280 F.3d 730
CHARTER OAK FIRE INSURANCE COMPANY, a Connecticut Corporation, Plaintiff-Appellant/ Cross-Appellee,
HEDEEN & COMPANIES, C.V. Hedeen's Fun Factory, C.V. Hedeen's Fun City, U.S.A., Funmaker, Clemens V. Hedeen, Jr., and Patti Jo Hedeen, Defendants-Appellees/ Cross-Appellants.
United States Court of Appeals, Seventh Circuit.
Argued May 16, 2001.
Decided February 4, 2002.
Rehearing En Banc Denied March 12, 2002.*
Joshua G. Vincent, Hinshaw & Culbertson, Chicago, IL, Thomas Holden (argued), Morison-Knox, Holden, Melendez & Prough, Walnut Creek, CA, for Plaintiff-Appellant in No. 00-3487.
Joshua G. Vincent, Hinshaw & Culbertson, Chicago, IL, Thomas R. Schrimpf, Hinshaw & Culbertson, Milwaukee, WI, for Plaintiff-Appellee in No. 00-3627.
Jeffrey A. Schmeckpeper (argued), Kasdorf, Lewis & Swietlik, Milwaukee, WI, for Defendants-Appellees in No. 00-3487.
Jeffrey A. Schmeckpeper (argued), Kasdorf, Lewis & Swietlik, Milwaukee, WI, for Defendants-Appellants in No. 00-3627.
Before WOOD, JR., COFFEY, and WILLIAMS, Circuit Judges.
HARLINGTON WOOD, JR., Circuit Judge.
These appeals arise out of a declaratory judgment action filed by Charter Oak Fire Insurance Company ("Charter Oak") against Hedeen and Companies, Funmaker, C.V. Hedeen's Fun City, U.S.A., C.V. Hedeen's Fun Factory, Clemens V. Hedeen, Jr., and Patti Jo Hedeen, who we will refer to collectively as "the Hedeens." The district court granted summary judgment in favor of the Hedeens, but refused to award the full amount of damages the Hedeens were seeking. The parties then filed these timely cross-appeals. The district court had jurisdiction pursuant to 28 U.S.C. § 1332, and appellate jurisdiction exists under 28 U.S.C. § 1291.
Clemens V. Hedeen, Jr. ("Hedeen") is a toy inventor from Sturgeon Bay, Wisconsin, who has established various businesses the purposes of which are to develop toys and market toy concepts to toy manufacturers. Clemens Hedeen and Patti Jo Hedeen are the general partners of Hedeen and Companies and Funmaker. Clemens Hedeen is the sole proprietor of both C.V. Hedeen's Fun City, U.S.A. and C.V. Hedeen's Fun Factory. Charter Oak entered into a series of commercial general liability insurance contracts with Hedeen International, C.V. Hedeen's Fun Factory and Those Characters from Wisconsin, and Clemens V. Hedeen, Jr. DBA as the named insureds. These policies, which we will refer to collectively as "the contract" because they are identical in all applicable ways, were effective between January 4, 1993 and January 4, 1997 and provided liability coverage for covered third-party claims of "property damage," "bodily injury," and "advertising injury."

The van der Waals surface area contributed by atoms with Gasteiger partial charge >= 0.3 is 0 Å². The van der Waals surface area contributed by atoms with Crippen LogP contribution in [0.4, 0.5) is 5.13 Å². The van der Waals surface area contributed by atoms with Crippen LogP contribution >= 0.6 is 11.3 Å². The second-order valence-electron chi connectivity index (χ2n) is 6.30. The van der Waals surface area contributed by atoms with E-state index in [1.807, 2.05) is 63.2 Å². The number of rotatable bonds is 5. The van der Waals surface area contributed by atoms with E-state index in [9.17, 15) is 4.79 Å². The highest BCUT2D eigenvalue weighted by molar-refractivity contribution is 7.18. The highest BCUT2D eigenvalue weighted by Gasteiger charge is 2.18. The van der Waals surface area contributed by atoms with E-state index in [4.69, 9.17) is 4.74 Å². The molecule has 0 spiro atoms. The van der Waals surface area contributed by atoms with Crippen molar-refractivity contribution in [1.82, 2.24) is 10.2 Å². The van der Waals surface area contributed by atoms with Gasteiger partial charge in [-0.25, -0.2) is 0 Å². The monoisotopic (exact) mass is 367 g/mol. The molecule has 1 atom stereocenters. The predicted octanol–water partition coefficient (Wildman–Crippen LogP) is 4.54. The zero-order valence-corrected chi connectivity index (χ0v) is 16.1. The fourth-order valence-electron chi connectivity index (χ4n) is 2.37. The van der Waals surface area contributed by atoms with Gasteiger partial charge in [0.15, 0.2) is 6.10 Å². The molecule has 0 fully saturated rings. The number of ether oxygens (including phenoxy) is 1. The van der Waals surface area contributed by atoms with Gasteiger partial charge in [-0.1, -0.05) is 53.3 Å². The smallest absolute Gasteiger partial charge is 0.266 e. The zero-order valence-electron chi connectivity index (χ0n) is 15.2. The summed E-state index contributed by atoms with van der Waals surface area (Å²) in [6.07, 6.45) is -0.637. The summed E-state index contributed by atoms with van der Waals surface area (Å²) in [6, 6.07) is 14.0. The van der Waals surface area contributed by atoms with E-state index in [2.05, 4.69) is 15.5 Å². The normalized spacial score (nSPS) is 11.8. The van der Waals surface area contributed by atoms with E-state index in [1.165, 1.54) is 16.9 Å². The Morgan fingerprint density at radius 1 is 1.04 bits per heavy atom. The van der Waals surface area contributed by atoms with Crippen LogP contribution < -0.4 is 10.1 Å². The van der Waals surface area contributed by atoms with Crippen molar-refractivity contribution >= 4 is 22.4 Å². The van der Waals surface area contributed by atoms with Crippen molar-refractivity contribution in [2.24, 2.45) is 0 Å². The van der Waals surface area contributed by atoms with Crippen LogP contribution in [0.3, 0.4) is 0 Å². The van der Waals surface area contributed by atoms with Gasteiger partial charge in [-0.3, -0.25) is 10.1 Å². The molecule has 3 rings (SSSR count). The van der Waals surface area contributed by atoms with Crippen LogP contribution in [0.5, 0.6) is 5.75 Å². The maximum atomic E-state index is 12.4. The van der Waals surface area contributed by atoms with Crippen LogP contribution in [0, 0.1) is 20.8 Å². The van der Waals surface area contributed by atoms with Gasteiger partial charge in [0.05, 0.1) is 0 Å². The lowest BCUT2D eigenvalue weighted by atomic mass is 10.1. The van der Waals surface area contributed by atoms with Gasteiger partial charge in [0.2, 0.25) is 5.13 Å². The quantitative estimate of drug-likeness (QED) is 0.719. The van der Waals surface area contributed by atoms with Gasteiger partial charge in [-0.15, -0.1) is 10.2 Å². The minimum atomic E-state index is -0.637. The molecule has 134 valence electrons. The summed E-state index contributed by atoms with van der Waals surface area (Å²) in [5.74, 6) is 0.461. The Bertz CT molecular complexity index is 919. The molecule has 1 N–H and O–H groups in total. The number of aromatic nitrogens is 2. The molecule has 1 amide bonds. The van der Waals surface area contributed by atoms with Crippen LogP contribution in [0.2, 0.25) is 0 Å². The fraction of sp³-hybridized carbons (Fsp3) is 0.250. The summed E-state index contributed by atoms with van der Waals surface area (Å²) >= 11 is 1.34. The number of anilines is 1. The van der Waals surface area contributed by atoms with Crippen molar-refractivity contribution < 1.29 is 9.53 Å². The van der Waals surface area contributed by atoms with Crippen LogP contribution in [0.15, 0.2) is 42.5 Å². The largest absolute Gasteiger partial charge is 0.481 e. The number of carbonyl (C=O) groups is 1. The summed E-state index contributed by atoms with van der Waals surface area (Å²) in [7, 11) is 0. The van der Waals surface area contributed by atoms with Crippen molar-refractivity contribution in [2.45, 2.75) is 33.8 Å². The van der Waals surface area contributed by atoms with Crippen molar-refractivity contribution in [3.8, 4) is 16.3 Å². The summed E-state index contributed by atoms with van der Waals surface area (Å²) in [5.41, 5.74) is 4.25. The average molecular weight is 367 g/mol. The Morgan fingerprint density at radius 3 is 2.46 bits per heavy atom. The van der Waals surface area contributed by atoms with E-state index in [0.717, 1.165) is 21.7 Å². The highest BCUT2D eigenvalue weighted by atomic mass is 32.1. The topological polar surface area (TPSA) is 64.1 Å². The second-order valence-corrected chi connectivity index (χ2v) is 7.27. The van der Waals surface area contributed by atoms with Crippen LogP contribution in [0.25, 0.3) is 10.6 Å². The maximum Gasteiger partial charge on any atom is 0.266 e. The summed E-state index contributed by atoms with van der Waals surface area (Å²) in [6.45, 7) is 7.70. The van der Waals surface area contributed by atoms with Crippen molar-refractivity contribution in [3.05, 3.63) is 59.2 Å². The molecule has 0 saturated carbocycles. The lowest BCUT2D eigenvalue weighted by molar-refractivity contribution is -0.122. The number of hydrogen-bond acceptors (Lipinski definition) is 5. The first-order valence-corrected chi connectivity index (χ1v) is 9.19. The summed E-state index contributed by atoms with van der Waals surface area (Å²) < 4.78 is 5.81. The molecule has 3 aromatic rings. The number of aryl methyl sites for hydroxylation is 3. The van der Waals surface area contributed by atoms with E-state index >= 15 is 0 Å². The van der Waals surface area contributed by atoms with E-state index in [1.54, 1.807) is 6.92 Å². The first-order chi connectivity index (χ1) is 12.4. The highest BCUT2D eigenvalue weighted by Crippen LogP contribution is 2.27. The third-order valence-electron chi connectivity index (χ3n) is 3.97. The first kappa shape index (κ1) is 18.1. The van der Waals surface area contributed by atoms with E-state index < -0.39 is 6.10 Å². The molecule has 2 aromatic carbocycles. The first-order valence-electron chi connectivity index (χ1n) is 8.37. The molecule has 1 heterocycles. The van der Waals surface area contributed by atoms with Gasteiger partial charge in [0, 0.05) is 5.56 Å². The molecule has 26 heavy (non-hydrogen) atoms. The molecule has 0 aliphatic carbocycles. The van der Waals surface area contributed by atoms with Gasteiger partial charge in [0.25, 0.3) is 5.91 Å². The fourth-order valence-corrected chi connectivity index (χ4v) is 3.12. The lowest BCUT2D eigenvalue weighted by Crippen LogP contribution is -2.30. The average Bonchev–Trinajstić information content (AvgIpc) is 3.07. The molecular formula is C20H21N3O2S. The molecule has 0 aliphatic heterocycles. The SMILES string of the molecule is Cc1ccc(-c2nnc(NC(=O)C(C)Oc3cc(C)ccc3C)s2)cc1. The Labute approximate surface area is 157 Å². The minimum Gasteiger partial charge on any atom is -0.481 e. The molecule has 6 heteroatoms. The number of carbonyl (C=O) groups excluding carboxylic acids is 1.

In June 1986, Hedeen, through Funmaker, entered into a royalty agreement with Lewis Galoob Toys, Inc. ("Galoob"), a large manufacturer and retailer of toys. Under the agreement, Galoob agreed to pay royalties to Hedeen for the right to develop and market a line of miniature toy vehicles called "Micro Machines." In 1987, Galoob became the exclusive marketer of Micro Machines, and at that time, Galoob registered the "MICRO MACHINES" name and logo with the United States Patent and Trademark Office.
Micro Machines grew in popularity, ultimately becoming by some estimates a $700 million line of toys. Disputes arose between Hedeen and Galoob as to the scope of their royalty agreement, resulting in several supplemental royalty agreements. By May 1996, Galoob had paid Hedeen approximately $18.5 million in royalties for the Micro Machine line. The disputes between Galoob and Hedeen persisted throughout this royalty period. Hedeen claimed a right to royalties in new Micro Machine products that were developed from images licensed from third parties, including Star Wars, Star Trek, and Power Ranger lines of Micro Machines. Galoob asserted that these new products were outside the scope of the royalty agreements. In 1995, Hedeen began sending letters to Galoob asserting breach of contract with respect to the royalty agreements. On June 2, 1995, Galoob filed a declaratory judgment action in the United States District Court for the Northern District of California (the "Galoob lawsuit") against the Hedeens based on the royalty agreements. In addition to the declaratory judgment, Galoob sought an injunction restraining the Hedeens from using the Micro Machines trademark.